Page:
Want to irritate your baseball friends? Tell them you’re rooting for the Astros. Hey, the postseason is always more fun when we have a heel to root against, and the Astros are certainly this playoffs’ version of Randy “Macho Man” Savage. But you know what? Rooting for the heel also can be great entertainment. After all, it’s amusing how irrationally angry the Astros make fans these days.
Watching the Astros go 4-0 so far is a reminder of how exciting the Astros were the past three seasons. They’ve also unveiled a potential breakout star in Framber Valdez, who has been terrific in his two outings and beat the A’s with seven innings in Game 2. Imagine how furious everyone will be if the Astros win it all in a season they finished under .500. Hmm. On second thought … go A’s. — David Schoenfield
Stat of the day
George Springer cashes in on two home runs as the Astros defeat the Athletics 5-2 in Game 2 of the ALDS.
A second-inning blast at Dodger Stadium on Tuesday afternoon was the 16th of George Springer‘s postseason career, pushing him past another George on the all-time list — George Herman “Babe” Ruth. Then Springer added another shot in the fifth inning, which means that with 17 postseason homers, Springer is now tied for the sixth most in AL postseason history with David Ortiz, Nelson Cruz and Jim Thome … and one behind Reggie Jackson and Mickey Mantle.
About last night …
Inspired — or infuriated — by the Marlins’ plunking of Ronald Acuna Jr. in his third-inning at-bat after having homered in the first, the Braves clawed their way back from down 4-1, sealing the game with a six-run rally in the seventh inning to win 9-5 and take a 1-0 lead in the series. … Tuesday was George Springer‘s turn to have a multihomer game for the Astros, powering a 5-2 win in support of a sturdy seven-inning spin from Framber Valdez to put Houston up 2-0 and in position to eliminate Oakland on Wednesday. … The Yankees tried an opener in Game 2, going with rookie Deivi Garcia. But switching to veteran J.A. Happ in the second derailed their plan when the Rays raked him for four runs and two of the four homers they’d hit to even up the series with a 7-5 win, despite Giancarlo Stanton crushing a huge pair of home runs. … The Dodgers were getting no-hit by a half-dozen Padres pitchers into the sixth inning before Mookie Betts broke through with a double to help fuel a four-run frame and deliver a 5-1 Game 1 win for L.A. in the Texas showdown between the two SoCal powerhouses.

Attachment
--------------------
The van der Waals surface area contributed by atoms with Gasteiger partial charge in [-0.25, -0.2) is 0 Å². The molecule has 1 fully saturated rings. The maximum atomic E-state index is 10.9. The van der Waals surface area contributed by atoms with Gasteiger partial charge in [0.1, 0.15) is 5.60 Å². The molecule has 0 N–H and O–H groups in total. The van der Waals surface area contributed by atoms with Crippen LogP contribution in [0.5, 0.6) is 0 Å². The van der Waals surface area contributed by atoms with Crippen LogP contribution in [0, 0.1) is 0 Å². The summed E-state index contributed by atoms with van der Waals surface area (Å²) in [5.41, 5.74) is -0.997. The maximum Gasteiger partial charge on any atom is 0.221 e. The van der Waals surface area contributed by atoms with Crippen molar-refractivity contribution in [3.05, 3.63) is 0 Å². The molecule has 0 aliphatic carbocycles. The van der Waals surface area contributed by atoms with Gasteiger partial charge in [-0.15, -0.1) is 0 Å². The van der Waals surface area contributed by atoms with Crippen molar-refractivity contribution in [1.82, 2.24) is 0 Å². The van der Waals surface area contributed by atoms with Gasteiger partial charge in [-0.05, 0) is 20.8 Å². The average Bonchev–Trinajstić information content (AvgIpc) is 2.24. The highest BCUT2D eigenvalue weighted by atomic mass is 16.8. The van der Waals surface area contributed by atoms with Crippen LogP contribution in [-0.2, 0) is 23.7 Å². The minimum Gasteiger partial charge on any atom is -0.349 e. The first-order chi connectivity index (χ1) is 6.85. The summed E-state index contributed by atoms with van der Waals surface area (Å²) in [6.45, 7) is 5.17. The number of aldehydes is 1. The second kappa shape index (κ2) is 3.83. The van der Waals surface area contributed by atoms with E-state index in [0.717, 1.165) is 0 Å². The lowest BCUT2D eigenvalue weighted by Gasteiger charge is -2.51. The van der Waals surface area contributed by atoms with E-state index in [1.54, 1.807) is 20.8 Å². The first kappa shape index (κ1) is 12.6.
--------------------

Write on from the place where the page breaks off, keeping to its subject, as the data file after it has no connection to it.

Giancarlo Stanton knocks out a fastball 458 feet to left field for a three-run homer as the Yankees trail the Rays 5-4.
Social media post of the day
Best moment of the MLB playoffs to date
Postseason baseball, meet Fernando Tatis Jr. With his team trailing 6-2 in the sixth inning of Game 2 against the Cardinals on Thursday, MLB’s most electrifying player sparked a much-needed uprising with a three-run homer. Manny Machado followed with another homer in the next at-bat to tie it. And when the dust finally settled, San Diego had hit five home runs, including another Tatis shot — complete with an epic bat flip. The Padres fended off elimination with an 11-9 win, and Tatis enlivened not just his team but also the entire sport.
The running MLB playoffs MVP
The Dodgers’ Clayton Kershaw. Eight dominant innings, giving up only three hits and recording 13 strikeouts, all on breaking pitches. The 13 K’s in Game 2 against the Brewers marked the most by a pitcher in a potential series-clinching game. Perhaps most importantly, the performance might have set the tone for L.A.’s October.